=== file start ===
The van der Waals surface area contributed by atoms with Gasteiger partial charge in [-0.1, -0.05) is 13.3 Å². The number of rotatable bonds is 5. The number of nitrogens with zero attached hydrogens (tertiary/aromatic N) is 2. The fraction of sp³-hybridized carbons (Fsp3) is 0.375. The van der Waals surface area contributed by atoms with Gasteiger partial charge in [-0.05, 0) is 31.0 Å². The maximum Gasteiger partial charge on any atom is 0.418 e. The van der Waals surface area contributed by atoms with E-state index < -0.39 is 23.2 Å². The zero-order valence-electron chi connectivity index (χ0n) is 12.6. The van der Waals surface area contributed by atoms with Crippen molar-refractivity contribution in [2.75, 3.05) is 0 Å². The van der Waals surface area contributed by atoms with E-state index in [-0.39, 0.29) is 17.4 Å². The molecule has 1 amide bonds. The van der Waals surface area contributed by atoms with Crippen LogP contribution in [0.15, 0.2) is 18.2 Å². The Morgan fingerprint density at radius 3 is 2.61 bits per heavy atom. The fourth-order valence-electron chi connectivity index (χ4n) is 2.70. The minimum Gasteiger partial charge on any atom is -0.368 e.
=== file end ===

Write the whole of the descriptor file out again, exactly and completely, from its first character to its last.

The van der Waals surface area contributed by atoms with Gasteiger partial charge in [-0.1, -0.05) is 13.3 Å². The number of rotatable bonds is 5. The number of nitrogens with zero attached hydrogens (tertiary/aromatic N) is 2. The fraction of sp³-hybridized carbons (Fsp3) is 0.375. The van der Waals surface area contributed by atoms with Gasteiger partial charge in [-0.05, 0) is 31.0 Å². The maximum Gasteiger partial charge on any atom is 0.418 e. The van der Waals surface area contributed by atoms with E-state index < -0.39 is 23.2 Å². The zero-order valence-electron chi connectivity index (χ0n) is 12.6. The van der Waals surface area contributed by atoms with Crippen molar-refractivity contribution in [2.75, 3.05) is 0 Å². The van der Waals surface area contributed by atoms with E-state index in [-0.39, 0.29) is 17.4 Å². The molecule has 1 amide bonds. The van der Waals surface area contributed by atoms with Crippen LogP contribution in [0.15, 0.2) is 18.2 Å². The Morgan fingerprint density at radius 3 is 2.61 bits per heavy atom. The fourth-order valence-electron chi connectivity index (χ4n) is 2.70. The minimum Gasteiger partial charge on any atom is -0.368 e.